Tuesday, July 27, 2010

A Storm, an Old Willow, and a Squirrel

A strong thunderstorm went over Sauk Centre - and quite a few other parts of central Minnesota - this evening.

Right now, about ten minutes before 10:00 p.m. CDT, the line of storms that our bit of excitement was part of seems to be mostly in southern Minnesota and Wisconsin: and still going strong.

It looks like our part of the world fared pretty well. The St. Cloud Times' headline is a good summary: "Heavy storm leaves mostly minor damage in Central Minnesota." (Mark Sommerhauser, TaLeiza Calloway, St. Cloud Times (July 27, 2010)) According to the article we had around 60 mile an hour wind gusts. Over in Morrison County, ligntning blew a smallish hole in the side of one family's home, and damaged another family's phone box. The folks with the perforated house were in the basement at time time, and weren't hurt.

When we looked out the east door, after the storm had moved on, we had a much better view of the sky than we'd had before. The top and north side of the old willow tree in our back yard wasn't there.


The old willow looked a lot shorter than it was before the storm. About 5:56 p.m. July 27, 2010.

At that point, I thought it would be a matter of getting someone to cut the fallen branches to workable lengths and haul them off: then wait for the tree to grow to its full height again. That willow has weathered a great many storms.

Walking round to the other side of the tree, though: I'm not so sure it'll come back this time. Or that it's a good idea to let it re-grow the upper works.


I'm really glad this wasn't close to anything other than the shed. About 5:59 p.m. July 27, 2010.


Most of the old willow is on the ground now. About 5:59 p.m. July 27, 2010.

A few minutes after six, I noticed a squirrel on the stub of a branch, on the one remaining top trunk of the tree. It had stepped out, a bit like a homeowner coming out on the front stoop to look around after a storm. Which it probably was doing: Quite a few squirrels lived in that old willow. After looking around, the squirrel sat up and started rather vigorously grooming its tail.

Later in the evening, I heard an unfamiliar bird squawking. My guess is that it's another dispossessed critter from the tree.

Still later, we got this sunset:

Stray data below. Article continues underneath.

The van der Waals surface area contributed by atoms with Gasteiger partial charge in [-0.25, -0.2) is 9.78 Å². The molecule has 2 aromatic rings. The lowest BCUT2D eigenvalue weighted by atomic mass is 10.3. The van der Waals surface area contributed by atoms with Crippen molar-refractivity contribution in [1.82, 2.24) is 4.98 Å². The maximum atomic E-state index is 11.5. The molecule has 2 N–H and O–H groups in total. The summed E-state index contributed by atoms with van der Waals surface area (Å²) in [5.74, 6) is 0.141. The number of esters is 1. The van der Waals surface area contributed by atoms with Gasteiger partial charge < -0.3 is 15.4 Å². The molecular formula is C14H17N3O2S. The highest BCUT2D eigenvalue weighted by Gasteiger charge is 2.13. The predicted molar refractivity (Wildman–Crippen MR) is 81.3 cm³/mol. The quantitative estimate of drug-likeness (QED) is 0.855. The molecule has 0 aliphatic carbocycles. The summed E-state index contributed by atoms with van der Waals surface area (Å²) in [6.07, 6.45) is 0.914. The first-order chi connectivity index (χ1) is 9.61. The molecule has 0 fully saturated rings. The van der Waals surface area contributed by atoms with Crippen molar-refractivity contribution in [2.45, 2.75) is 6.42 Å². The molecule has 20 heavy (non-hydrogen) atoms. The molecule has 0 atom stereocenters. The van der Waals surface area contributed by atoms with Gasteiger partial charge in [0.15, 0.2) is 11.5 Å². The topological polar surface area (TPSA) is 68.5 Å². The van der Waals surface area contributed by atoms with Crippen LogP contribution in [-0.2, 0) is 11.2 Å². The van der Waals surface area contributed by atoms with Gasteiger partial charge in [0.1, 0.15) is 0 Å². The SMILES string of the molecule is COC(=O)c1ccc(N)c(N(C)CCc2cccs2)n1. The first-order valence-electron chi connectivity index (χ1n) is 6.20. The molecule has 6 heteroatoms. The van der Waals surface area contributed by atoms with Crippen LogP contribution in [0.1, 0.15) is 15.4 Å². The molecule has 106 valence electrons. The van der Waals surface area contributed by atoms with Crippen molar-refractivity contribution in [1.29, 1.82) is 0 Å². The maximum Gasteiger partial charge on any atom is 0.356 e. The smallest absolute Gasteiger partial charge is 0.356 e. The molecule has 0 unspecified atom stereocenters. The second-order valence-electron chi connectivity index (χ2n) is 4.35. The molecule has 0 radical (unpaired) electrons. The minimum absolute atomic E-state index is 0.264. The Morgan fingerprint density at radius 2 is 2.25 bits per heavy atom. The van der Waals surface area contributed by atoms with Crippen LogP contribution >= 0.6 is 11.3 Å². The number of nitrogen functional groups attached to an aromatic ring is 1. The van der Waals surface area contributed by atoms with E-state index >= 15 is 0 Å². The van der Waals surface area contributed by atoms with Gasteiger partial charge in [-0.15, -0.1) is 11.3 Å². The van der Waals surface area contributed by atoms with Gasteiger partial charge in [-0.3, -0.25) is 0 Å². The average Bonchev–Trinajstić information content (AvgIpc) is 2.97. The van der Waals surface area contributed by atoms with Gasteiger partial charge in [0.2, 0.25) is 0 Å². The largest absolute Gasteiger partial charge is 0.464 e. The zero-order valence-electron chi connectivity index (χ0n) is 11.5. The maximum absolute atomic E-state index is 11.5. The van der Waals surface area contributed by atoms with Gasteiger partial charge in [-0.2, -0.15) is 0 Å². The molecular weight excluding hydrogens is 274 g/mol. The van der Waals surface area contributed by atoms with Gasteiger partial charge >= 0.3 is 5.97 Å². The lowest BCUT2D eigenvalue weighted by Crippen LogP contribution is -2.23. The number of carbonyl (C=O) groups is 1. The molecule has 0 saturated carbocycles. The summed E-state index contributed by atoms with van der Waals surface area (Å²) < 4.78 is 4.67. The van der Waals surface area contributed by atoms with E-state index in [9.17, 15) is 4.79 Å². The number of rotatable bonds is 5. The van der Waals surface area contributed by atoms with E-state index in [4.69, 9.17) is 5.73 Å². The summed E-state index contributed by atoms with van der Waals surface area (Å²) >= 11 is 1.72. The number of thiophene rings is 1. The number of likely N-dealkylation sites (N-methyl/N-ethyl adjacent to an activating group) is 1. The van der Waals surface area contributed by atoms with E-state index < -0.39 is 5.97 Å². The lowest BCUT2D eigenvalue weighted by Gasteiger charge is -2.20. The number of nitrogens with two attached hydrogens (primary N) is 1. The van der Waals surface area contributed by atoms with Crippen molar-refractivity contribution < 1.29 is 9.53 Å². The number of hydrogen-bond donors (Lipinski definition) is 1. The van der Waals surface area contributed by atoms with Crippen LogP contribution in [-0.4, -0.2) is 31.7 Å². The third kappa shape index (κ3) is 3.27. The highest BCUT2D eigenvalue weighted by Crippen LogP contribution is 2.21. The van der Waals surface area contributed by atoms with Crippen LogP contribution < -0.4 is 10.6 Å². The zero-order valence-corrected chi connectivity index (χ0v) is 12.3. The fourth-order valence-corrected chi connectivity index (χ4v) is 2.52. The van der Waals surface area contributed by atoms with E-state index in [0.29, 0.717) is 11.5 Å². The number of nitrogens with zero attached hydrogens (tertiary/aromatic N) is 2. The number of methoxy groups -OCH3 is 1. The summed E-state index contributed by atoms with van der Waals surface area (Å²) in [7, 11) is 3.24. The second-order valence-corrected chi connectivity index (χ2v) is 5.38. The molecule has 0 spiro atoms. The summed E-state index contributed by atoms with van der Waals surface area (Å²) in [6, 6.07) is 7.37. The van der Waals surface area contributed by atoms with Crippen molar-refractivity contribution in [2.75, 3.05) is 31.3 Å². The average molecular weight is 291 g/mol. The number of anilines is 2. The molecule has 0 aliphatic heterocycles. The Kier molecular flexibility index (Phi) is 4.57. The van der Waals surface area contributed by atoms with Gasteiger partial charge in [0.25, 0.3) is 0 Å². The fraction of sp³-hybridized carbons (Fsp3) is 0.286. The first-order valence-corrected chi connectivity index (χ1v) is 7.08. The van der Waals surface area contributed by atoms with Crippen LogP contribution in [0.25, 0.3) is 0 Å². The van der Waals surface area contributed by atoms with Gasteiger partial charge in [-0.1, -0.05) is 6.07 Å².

Sunset. July 27, 2010.

Meanwhile, I've made about 150 tickets for the Knights of Columbus bingo workers. We're getting ready to be at the 'bingo booth' at the Stearns County Fair again this year.

5 comments:

Brigid said...

I think you meant 'to': "cut the fallen branches do workable lengths"

The Friendly Neighborhood Proofreader

P.S. I don't want the old willow to go! Please let it try to grow back.

Brian, aka Aluwir, aka Norski said...

Brigid,

Thanks: and that I did.

I'm quite fond of the old willow, too: and your Mom was talking about an 'elf house' in or under it.

On the other hand, the lower trunk is quite hollow with rot - and I remember the trees in front of the house, that were ready to go.

Be assured: I intend to keep the willow if possible, re-plant if necessary.

Brian, aka Aluwir, aka Norski said...

About re-planting a willow: See the reply to the fourth question down: "Questions on: Willow," Ron Smith, Horticulturist, NDSU Extension Service.

Brigid said...

@Dad: But wouldn't it take another hundred years for a cutting to acquire the same character that the old tree did? And then there's that spot among the roots that's covered in moss that makes such a nice seat. Or at least did before the lilac tried to grow suckers there.

Brian, aka Aluwir, aka Norski said...

Brigid,

It's possible that the willow, as it is now, can be kept. I checked at that NDSU Extension Service page (linked in a previous comment) - here's what the fellow had to say about willows and growth:

"Is it a weeping willow or pussy willow? I'll assume the former. Willows will grow by feet a year, not inches, and will develop a spread equal to their height in many instances."

That matches my experience. That willow has been a fast-growing tree. My worst-case scenario involves using one of the surviving branches as a cutting, and planting that. Probably a little more to the east, by a yard or two.

I don't think a willow can help but develop 'character:' so I'm not particularly worried about that.

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